("Pound sign" in the UK means "£"; "#" is called hash, gate, and occasionally octothorpe.) In 1970, for example, the number sign was used to denote immediate address mode in the assembly language of the PDP-11 In the 1986 SGML standard, ISO 8886 (q.v.), # is a reserved name indicator (rni) which precedes keyword syntactic literals, --e.g., the primitive content token #PCDATA, used for parsed character data.
The pound sign was adopted for use within IRC networks circa 1988 to label groups and topics.
Three hashtags are seen by some as the "absolute maximum", and any contribution exceeding this risks "raising the ire of the community." As well as frustrating other users, the misuse of hashtags can lead to account suspensions.
Twitter warns that adding hashtags to unrelated tweets, or repeated use of the same hashtag without adding to a conversation, could cause an account to be filtered from search, or suspended.
In order for topics to trend, there has to be a consensus, whether silent or stated, that the hashtag refers to that specific topic.
Hashtags also function as beacons in order for users to find and "follow" (subscribe) or "list" (organize into public contact lists) other users of similar interest.
A hashtag is a type of metadata tag used on social networks such as Twitter and other microblogging services, allowing users to apply dynamic, user-generated tagging that makes it possible for others to easily find messages with a specific theme or content; it allows easy, informal markup of folk taxonomy without need of any formal taxonomy or markup language.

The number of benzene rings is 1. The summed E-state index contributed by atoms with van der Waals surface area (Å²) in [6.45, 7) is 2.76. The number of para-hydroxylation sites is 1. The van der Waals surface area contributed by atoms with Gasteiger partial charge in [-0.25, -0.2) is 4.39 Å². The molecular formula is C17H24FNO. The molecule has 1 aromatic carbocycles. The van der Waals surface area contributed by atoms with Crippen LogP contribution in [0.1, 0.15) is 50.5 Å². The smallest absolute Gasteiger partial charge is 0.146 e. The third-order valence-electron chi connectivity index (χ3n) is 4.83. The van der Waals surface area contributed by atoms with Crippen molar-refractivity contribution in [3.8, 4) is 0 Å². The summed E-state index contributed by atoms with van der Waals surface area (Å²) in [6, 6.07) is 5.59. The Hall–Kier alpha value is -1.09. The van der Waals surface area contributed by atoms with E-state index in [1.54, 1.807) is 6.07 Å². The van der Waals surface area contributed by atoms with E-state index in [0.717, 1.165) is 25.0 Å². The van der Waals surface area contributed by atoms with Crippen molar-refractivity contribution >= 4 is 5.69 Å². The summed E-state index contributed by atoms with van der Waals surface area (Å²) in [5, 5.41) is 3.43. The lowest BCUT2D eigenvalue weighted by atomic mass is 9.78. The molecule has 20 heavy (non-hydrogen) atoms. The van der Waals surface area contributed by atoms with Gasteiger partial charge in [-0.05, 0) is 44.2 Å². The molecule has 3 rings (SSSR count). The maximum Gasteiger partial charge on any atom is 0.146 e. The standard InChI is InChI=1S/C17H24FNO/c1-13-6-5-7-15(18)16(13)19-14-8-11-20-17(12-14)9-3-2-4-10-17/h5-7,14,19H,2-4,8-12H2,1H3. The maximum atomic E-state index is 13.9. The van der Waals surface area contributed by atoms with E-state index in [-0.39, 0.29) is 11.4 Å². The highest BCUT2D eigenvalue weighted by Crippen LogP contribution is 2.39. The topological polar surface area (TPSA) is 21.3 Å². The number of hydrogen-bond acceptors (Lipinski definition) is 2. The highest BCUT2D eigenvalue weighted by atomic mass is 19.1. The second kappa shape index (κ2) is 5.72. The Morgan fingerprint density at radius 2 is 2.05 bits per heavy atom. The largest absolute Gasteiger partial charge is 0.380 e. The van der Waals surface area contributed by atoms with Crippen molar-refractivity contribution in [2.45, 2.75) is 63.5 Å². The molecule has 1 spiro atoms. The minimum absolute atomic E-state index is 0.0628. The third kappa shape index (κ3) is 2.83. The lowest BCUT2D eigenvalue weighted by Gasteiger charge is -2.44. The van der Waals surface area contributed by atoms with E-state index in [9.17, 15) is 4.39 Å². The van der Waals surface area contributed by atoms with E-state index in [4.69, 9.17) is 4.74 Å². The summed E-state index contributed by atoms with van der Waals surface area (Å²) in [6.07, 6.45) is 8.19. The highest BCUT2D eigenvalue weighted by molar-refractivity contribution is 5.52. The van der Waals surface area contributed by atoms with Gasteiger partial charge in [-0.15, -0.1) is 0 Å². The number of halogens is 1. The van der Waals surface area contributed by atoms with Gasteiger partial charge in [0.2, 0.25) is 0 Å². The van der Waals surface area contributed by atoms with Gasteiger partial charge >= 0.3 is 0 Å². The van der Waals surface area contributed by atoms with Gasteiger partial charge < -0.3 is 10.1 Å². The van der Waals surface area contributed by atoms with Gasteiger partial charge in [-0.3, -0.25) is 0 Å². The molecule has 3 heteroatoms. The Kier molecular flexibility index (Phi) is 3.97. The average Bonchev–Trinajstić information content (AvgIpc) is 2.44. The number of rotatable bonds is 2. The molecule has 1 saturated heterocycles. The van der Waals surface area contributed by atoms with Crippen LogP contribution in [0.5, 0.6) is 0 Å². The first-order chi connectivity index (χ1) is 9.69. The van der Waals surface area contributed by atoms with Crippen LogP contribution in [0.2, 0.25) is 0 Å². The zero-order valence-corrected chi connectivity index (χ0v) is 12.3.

It is always safe to precede the “#” with a space, and to include letters without diacritics, digits, and underscores.The hashtag may contain letters, digits, and underscores.For example, on the photo-sharing service Instagram, the hashtag #bluesky allows users to find all the posts that have been tagged using that hashtag.Hashtags are mostly used in unmoderated, ad hoc discussion forums; any combination of characters led by a hash symbol is a hashtag, and any hashtag, if promoted by enough individuals, can "trend" and attract more individual users to discussion.On Twitter, when a hashtag becomes extremely popular, it will appear in the "Trending Topics" area of a user's homepage.Twitter has an algorithm to tackle attempts to spam the trending list and ensure that hashtags trend naturally.Although the hashtag started out most popularly on Twitter as the main social media platform for this use, the use has extended to other social media sites including Instagram, Facebook, Flickr, Tumblr, and Google .In many cases other characters are also allowed, in particular accented characters used in many languages, but handling may vary from one client to another, and from time to time as standards evolve.A discussion of hashtag standards suggests that if #Romeo&Juliet is used, different Twitter clients might link to #Romeo, #Romeo&, or #Romeo&Juliet.Hashtags intended for discussion of a particular event tend to use an obscure wording to avoid being caught up with generic conversations on similar subjects, such as a cake festival using #cakefestival rather than simply #cake.However, this can also make it difficult for topics to become "trending topics" because people often use different spelling or words to refer to the same topic.